Created by Gaylord Dold
Brooding, philosophic MITCH ROBERTS is the hero of one of the best -- and most criminally overlooked -- private eye series of the 1980's. The first six books in the series were all paperback originals that seemed to vanish without a trace. Hopes (on my part, at least) that once the series was (finally) picked up for hardcover publication it would (finally) receive the attention it deserved turned out to be wishful thinking.
Mitch works the Wichita, Kansas area in the late fifties. He's a solitary kinda guy, a lonely man with simple tastes: baseball, chess, fishing, reading. He has an office next to the local barber shop and lives across from the local ballpark. He enjoys a good game of poker with the boys or a doubleheader on a warm summer evening now and then.
Simple pleasures, then, but not a simple guy. In Mitch's case, still waters run deep. Alone at home, he reads heavy-handed philosophical texts by Heidegger et al, and is haunted by his World War II experiences and the violence that still surrounds him. A finely detailed rendering of a time and a place; an era that we usually take for granted as being quieter and calmer, somehow more innocent than the present. But these books are about a man living a life of (mostly) quiet desperation, trying to come to grips with the underlying chaos and corruption and sorrow that turns our glib nostalgia into a cheap lie; trying to rise above it all, but failing more often than not.
These are wonderfully written books, with the author rendering potent scenes of such fragile pastoral beauty and tranquility that you wish you could be sitting in the bleachers with Mitch, watching the local team, smelling the freshly mown grass, sipping a cold beer out of a paper cup. But those scenes of beauty and peace are just a part of it -- there are also scenes of pure, brutal evil so vivid you can begin to doubt any other world ever existed.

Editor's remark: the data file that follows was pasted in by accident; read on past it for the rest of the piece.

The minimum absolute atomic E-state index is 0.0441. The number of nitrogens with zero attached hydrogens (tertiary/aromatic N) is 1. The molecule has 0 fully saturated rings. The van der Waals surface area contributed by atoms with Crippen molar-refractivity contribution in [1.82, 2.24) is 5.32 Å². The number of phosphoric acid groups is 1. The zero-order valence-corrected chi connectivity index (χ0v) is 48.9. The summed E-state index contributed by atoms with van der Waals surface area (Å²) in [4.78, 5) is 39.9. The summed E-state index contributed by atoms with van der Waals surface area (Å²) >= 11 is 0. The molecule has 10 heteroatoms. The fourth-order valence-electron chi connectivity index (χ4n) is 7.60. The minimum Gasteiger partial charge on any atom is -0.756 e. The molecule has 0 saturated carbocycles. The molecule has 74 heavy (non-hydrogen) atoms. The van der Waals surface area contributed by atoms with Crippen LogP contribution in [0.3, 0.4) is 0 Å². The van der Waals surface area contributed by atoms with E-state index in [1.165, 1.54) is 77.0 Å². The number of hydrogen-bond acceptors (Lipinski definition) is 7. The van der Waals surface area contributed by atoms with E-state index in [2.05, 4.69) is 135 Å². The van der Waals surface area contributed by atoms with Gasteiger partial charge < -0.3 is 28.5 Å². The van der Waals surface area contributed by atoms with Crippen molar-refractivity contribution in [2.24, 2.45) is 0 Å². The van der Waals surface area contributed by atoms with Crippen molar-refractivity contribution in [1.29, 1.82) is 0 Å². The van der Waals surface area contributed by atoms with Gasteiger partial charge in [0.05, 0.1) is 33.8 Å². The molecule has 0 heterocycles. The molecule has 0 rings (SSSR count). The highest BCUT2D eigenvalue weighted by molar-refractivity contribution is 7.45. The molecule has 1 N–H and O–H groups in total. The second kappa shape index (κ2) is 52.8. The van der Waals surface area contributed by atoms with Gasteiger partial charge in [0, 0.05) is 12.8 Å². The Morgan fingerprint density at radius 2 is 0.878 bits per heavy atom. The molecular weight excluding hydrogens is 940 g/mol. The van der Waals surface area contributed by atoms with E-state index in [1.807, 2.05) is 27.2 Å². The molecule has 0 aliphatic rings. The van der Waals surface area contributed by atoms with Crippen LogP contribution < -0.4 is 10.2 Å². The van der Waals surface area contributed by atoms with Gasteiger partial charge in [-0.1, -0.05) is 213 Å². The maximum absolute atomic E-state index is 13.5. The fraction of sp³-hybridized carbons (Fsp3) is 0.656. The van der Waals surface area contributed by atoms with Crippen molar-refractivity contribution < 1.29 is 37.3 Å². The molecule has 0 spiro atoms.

Perhaps author Gaylord Dold was growing doubtful and frustrated himself, because by the time of the last paperback original, 1990's Disheveled City, he had more-or-less brought the series to a close.
Mitch had more-or-less found his peace, or at least a reasonable facsimile, packing it all in for a small place in Colorado, where he raises a few horses, works irrigation and "tries to keep busy," occasionally taking a P.I. job in town to make ends meet. So, suddenly, three years later, St. Martin's Press gives Dold a hardcover contract, and it was back into the breech.
Only problem was that Mitch had been put out to pasture. So, what to do? Well, in the first hardcover, A Penny for the Old Guy (1991), Mitch travels to England to visit the widow of an old Army busddy, and ends up investigating the murder of her son (and Mitch's godchild). And he travels even further in latter books, to Jamaica in Rude Boys (1992) and to Africa in The World Beat (1993). The bleak, claustrophobic smalltown cynicism of the earlier books has been replaced by a more bouncy, globetrotting sense of world-weariness. Somehow, I don't think we're in Kansas anymore.
Lately, Dold, a practising criminal lawyer in Kansas, has also written several non-private eye books, including Bay of Sorrows (1995), Schedule II (1996) The Devil to Pay (1998) and The Last Man in Berlin (2004). He's also written several travel guides.
But man, those Mitch Robert books were something special.
STRAIGHT FROM THE AUTHOR'S MOUTH
-- the author explains where he got Mitch Roberts' name
-- Loren Estleman
-- Bill Pronzini
-- Marilyn Stasio, The New York Times Book Review
The author's official site.
Report respectfully submitted by Kevin Burton Smith. And thanks to Phil Gaskill for helping me put my T's in the right place.
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